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Ricky Gervais rails against cancel culture, social media: ‘I’ll stand up on a bench and shout sh*t’

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Ricky Gervais went on a rant against cancel culture once again on the latest episode of the SmartLess podcast, hosted by Jason Bateman, Sean Hayes, and Will Arnett. He addresses the way Twitter backlash results in people losing their careers over jokes and how he refuses to be silenced.

“The scary thing is being canceled if you say the wrong thing and suddenly Netflix can take you off their platform,” said Gervais, who made the point that the timing and context of jokes no longer matter.

“You could be the most woke, politically correct stand-up in the world at the moment, but you don’t know what it’s going to be like in 10 years’ time,” he said. “You can get canceled for things you said 10 years ago.”

The comedian went on: “The misunderstanding about cancel culture is some people think you should be able to say anything you want without consequences and that’s not true because we’re members of society and people are allowed to criticize you. They’re allowed to not buy your things. They’re allowed to burn your DVDs and they’re allowed to turn the telly off. What they’re not allowed to do is to bully other people into not going to see you.”

He alluded to the fact that cancel culture doesn’t only destroy comedians, “There are some people that are great doctors. They’re getting fired from a hospital because of a bad joke they made on Twitter. That’s not relevant to what they do.”

Gervais has been roundly criticized for the sketchy jokes he makes on Twitter. But he takes strong objection to the possibility of ever being canceled. “What is being canceled?” he asked. “It’s having no platform. And what can they do to me? Who’s gonna cancel me? Twitter? YouTube? If I have to, I’ll go to Hyde Park and stand up on a bench and shout sh*t.”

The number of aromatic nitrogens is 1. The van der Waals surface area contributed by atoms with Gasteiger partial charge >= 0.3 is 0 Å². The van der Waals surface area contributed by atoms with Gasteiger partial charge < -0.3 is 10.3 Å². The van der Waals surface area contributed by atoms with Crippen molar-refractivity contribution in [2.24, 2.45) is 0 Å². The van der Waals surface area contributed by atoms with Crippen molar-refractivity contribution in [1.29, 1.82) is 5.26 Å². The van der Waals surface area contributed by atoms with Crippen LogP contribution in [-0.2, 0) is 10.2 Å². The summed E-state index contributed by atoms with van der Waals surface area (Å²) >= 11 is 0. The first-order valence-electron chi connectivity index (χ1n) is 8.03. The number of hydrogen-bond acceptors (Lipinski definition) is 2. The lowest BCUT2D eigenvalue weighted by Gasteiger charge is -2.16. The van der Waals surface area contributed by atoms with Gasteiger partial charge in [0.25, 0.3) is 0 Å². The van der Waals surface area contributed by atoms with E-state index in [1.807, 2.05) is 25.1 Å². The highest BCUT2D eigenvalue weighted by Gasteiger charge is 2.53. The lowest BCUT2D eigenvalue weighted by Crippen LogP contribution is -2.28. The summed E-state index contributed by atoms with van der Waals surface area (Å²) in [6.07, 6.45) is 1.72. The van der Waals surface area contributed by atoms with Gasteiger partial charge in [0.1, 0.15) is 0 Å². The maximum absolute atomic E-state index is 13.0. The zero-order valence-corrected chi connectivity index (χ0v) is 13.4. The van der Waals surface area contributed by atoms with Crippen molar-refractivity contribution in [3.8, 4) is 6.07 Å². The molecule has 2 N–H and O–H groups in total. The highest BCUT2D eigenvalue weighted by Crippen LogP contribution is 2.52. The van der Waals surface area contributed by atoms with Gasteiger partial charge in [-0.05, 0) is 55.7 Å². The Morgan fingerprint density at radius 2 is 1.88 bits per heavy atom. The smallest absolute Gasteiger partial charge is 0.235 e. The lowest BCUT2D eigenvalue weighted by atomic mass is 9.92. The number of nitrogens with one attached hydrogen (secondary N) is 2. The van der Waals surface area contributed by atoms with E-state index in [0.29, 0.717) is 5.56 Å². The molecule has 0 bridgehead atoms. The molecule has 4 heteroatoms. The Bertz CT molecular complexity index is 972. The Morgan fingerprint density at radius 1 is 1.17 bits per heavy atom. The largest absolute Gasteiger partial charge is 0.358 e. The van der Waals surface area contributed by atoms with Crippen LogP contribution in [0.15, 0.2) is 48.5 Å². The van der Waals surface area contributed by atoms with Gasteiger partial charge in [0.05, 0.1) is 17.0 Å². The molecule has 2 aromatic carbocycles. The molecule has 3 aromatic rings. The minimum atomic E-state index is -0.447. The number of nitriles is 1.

He’s also deeply frustrated that “no one looks at the argument anymore” when it comes to what’s considered a cancelable offense. “They look at who’s saying it and they make the decision. There is no nuance.”

Gervais continued with his diatribe: “Some of it’s down to politics. Some of it’s down to social media. It’s way too fast. 20 years ago, if you were offended by someone on television you got a pen and paper and you went, ‘Dear BBC…’ Now you fire off a tweet and that tweet goes on the f**king news.”

He went on to label cancel culture as a type of “road rage.” “It’s things happening too fast that you can’t take back. People dig in and people want to be heard. People want to feel they have an effect. It’s why people heckle a comedian. They want to feel they were there. Now people are heard.”

The comic lambasted the validity of Twitter backlash and the way it can result in a person being canceled. “An idiot stands next to a genius on Twitter and it looks the same,” he said. “It’s the same font.”

The comedian finished by saying, “Just because you’re offended, it doesn’t mean you’re right.”

Gervais has also said previously that “The Office” probably couldn’t be made these days, as touchy as everybody has gotten.

“I think now it would suffer because people take things literally,” he said. “There’s these outrage mobs who take things out of context. This was a show about everything. It was about difference, it was about sex, race — all the things that people fear to even be discussed or talked about now in case they say the wrong thing and they’re ‘canceled.’”

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